2. Cædmon's Hymn

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Text: 9-line fragment of a hymn by Cædmon (CAD-mun) circa 660 A.D.. Sung first in the West-Saxon dialect of Anglo-Saxon, then in Latin, and finally in Modern English:

Nu scolun herigean  heofonrices Weard
Meotodes meahte  ond his modgeþanc,
weorc Wuldorfæder,  swa he wundra gehwæs
ece Drihten,  or onstealde.
He ærest sceop  eorðan bearnum
heofon to hrofe,  halig Scyppend.
Þa middangeard  monncynnes Weard
ece Drihten,  æfter teode
firum foldan,  Frea ælmehtig.

Nunc laudemus Praeses regni caelestis,
Vim Creatoris, cogitationemque Suum,
opera Patris Praeclari; quam ille, Dominus aeternus,
omnia miracula ab principio instituebat.
Primo aetheram qua tectum finxit
liberis Terrae, Creator sanctus.
Terram mediam deinde Custos hominum,
Dominus aeternus, postea viris fecit,
orbem terrarum nostrum, Dominus omnipotens!

Now we should praise the Guardian of heaven’s kingdom,
the Creator’s might, and His subtle thought,
the work of the Glorious Father; how He [all] wonders was,
eternal Lord, originally establishing.
He first shaped, for Earth’s children,
heaven as roof, Holy Creator.
Then middle-Earth: mankind’s Keeper,
eternal Lord, afterwards made
for men: our Earth. Master almighty!

A pronunciation guide for the Anglo-Saxon part is attached at the end of the score, and Project Gutenberg also offers an on-line recording.

Musicians: SATB chorus a cappella, baritone solo, triangle(s)/chime(s)/bell(s) on d” and/or d”’. Doubling with organ or strings may be helpful, unless the chorus is large.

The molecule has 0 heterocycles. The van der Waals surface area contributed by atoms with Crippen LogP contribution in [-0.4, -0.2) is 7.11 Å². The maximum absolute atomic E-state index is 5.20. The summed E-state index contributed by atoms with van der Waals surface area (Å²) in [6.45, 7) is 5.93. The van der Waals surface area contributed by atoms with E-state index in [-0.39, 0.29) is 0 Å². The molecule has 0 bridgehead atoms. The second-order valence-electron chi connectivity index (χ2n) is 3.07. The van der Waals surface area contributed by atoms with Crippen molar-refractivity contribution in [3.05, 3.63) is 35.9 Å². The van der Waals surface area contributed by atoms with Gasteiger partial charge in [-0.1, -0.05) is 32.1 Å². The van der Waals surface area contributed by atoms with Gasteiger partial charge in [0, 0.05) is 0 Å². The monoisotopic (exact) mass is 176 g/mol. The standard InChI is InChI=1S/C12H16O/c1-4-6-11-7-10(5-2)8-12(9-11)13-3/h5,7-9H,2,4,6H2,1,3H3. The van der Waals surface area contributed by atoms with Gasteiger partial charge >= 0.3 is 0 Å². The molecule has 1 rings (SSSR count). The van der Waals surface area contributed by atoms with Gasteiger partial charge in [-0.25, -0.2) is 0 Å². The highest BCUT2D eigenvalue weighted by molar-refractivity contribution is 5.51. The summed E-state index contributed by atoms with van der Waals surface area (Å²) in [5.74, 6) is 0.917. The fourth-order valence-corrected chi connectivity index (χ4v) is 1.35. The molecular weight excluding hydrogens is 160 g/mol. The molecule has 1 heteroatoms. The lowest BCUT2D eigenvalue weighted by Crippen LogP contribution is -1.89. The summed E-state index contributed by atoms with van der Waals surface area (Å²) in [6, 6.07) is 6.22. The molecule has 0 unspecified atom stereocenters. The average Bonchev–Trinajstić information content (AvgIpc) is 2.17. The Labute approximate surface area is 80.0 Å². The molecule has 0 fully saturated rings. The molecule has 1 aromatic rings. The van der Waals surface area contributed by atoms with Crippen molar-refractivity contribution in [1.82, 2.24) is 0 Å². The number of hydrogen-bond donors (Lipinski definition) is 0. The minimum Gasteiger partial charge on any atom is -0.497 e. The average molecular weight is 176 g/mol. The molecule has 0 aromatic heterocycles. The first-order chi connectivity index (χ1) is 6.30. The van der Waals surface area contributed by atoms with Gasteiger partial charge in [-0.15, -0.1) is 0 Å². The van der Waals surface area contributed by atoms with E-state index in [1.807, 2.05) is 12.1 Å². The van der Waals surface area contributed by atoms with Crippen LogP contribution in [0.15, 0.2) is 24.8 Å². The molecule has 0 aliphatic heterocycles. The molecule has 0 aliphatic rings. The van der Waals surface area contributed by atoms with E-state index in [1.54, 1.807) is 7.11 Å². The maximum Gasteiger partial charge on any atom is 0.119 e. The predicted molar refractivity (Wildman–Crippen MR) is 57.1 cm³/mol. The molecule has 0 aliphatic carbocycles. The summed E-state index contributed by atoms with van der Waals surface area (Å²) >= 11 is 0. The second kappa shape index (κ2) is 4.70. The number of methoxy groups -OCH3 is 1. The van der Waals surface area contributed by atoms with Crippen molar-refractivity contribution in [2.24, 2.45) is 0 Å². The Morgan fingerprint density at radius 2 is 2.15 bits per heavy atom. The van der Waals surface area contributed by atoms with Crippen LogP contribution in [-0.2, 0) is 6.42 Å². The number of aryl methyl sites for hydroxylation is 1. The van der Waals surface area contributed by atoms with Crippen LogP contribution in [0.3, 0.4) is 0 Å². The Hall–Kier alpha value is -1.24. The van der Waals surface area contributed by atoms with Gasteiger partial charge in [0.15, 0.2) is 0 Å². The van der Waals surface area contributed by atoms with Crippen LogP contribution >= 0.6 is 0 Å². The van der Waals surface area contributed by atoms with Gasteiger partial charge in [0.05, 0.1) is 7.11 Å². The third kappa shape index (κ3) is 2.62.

Length: 7:45

Style: solo, chant, organum, motet, anthem, & canon

Program notes: The tune and most of the words of Cædmon’s famous hymn have been lost; this fragment of the text was recorded by the Venerable Bede. In this setting, the message and the musical theme are preserved through many changes of form as the language and the musical style gradually progress from those of the early Middle Ages to those of the English Restoration.

First performance: Morgana Kamerkoor, Den Haag, June 2009, under direction of composer Taco Sorgdrager.

Nota Bene: Cædmon took his subject from the book of Genesis. But, by setting his words to music, I did not intend to endorse “creationism” or “intelligent design” of organisms. In fact, I teach the scientific theory of biological evolution (as described in this one-page summary). However, the ultimate origin of the mass-energy of the universe, and its physical laws, remains a subject full of mystery and wonder.

[Creation window]

Creation window, early 16th c., église de la Madeleine de Troyes

photograph by Vassil, 2008

WikiMedia Commons

[Cædmon memorial]

Cædmon memorial, St. Mary's churchyard, Whitby, North Yorkshire

photograph Richard Thomas, 2006

WikiMedia Commons

Fresh Choral Music Online, by Peter Bird of Los Angeles